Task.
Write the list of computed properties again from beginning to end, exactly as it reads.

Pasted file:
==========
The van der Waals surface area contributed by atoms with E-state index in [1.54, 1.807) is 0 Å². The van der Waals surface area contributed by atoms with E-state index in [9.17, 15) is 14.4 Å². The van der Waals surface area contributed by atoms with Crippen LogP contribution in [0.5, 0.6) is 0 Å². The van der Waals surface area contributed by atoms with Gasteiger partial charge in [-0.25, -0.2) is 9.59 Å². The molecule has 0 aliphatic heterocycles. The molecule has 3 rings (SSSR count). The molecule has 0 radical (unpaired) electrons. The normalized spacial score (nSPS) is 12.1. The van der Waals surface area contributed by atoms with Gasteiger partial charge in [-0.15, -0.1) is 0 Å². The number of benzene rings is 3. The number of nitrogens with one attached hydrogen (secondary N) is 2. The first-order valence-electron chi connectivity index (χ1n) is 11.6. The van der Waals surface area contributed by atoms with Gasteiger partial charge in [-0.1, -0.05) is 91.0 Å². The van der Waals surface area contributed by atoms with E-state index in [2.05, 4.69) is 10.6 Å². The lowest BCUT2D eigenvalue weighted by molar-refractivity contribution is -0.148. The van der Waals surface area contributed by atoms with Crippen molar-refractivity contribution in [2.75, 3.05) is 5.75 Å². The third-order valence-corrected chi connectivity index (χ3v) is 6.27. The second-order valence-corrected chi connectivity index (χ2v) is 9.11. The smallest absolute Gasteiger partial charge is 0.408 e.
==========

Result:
The van der Waals surface area contributed by atoms with E-state index in [1.54, 1.807) is 0 Å². The van der Waals surface area contributed by atoms with E-state index in [9.17, 15) is 14.4 Å². The van der Waals surface area contributed by atoms with Crippen LogP contribution in [0.5, 0.6) is 0 Å². The van der Waals surface area contributed by atoms with Gasteiger partial charge in [-0.25, -0.2) is 9.59 Å². The molecule has 0 aliphatic heterocycles. The molecule has 3 rings (SSSR count). The molecule has 0 radical (unpaired) electrons. The normalized spacial score (nSPS) is 12.1. The van der Waals surface area contributed by atoms with Gasteiger partial charge in [-0.15, -0.1) is 0 Å². The number of benzene rings is 3. The number of nitrogens with one attached hydrogen (secondary N) is 2. The first-order valence-electron chi connectivity index (χ1n) is 11.6. The van der Waals surface area contributed by atoms with Gasteiger partial charge in [-0.1, -0.05) is 91.0 Å². The van der Waals surface area contributed by atoms with E-state index in [2.05, 4.69) is 10.6 Å². The lowest BCUT2D eigenvalue weighted by molar-refractivity contribution is -0.148. The van der Waals surface area contributed by atoms with Crippen molar-refractivity contribution in [2.75, 3.05) is 5.75 Å². The third-order valence-corrected chi connectivity index (χ3v) is 6.27. The second-order valence-corrected chi connectivity index (χ2v) is 9.11. The smallest absolute Gasteiger partial charge is 0.408 e.